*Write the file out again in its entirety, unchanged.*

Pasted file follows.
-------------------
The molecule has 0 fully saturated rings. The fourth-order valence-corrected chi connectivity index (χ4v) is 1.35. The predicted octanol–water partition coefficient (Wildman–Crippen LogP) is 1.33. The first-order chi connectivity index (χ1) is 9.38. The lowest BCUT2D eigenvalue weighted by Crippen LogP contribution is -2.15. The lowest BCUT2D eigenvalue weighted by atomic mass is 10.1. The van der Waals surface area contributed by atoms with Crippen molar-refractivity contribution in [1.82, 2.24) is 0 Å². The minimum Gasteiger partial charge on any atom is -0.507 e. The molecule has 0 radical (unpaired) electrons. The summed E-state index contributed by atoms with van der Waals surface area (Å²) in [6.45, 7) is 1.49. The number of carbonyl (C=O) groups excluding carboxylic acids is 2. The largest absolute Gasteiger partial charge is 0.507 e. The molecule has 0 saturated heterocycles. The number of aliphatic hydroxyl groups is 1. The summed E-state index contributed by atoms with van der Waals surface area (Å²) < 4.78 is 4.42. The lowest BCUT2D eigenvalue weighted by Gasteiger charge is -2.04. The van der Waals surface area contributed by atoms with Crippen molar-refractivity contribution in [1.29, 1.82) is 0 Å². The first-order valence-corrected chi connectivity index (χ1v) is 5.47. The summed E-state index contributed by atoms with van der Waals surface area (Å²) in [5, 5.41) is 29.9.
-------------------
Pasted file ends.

The molecule has 0 fully saturated rings. The fourth-order valence-corrected chi connectivity index (χ4v) is 1.35. The predicted octanol–water partition coefficient (Wildman–Crippen LogP) is 1.33. The first-order chi connectivity index (χ1) is 9.38. The lowest BCUT2D eigenvalue weighted by Crippen LogP contribution is -2.15. The lowest BCUT2D eigenvalue weighted by atomic mass is 10.1. The van der Waals surface area contributed by atoms with Crippen molar-refractivity contribution in [1.82, 2.24) is 0 Å². The minimum Gasteiger partial charge on any atom is -0.507 e. The molecule has 0 radical (unpaired) electrons. The summed E-state index contributed by atoms with van der Waals surface area (Å²) in [6.45, 7) is 1.49. The number of carbonyl (C=O) groups excluding carboxylic acids is 2. The largest absolute Gasteiger partial charge is 0.507 e. The molecule has 0 saturated heterocycles. The number of aliphatic hydroxyl groups is 1. The summed E-state index contributed by atoms with van der Waals surface area (Å²) < 4.78 is 4.42. The lowest BCUT2D eigenvalue weighted by Gasteiger charge is -2.04. The van der Waals surface area contributed by atoms with Crippen molar-refractivity contribution in [1.29, 1.82) is 0 Å². The first-order valence-corrected chi connectivity index (χ1v) is 5.47. The summed E-state index contributed by atoms with van der Waals surface area (Å²) in [5, 5.41) is 29.9.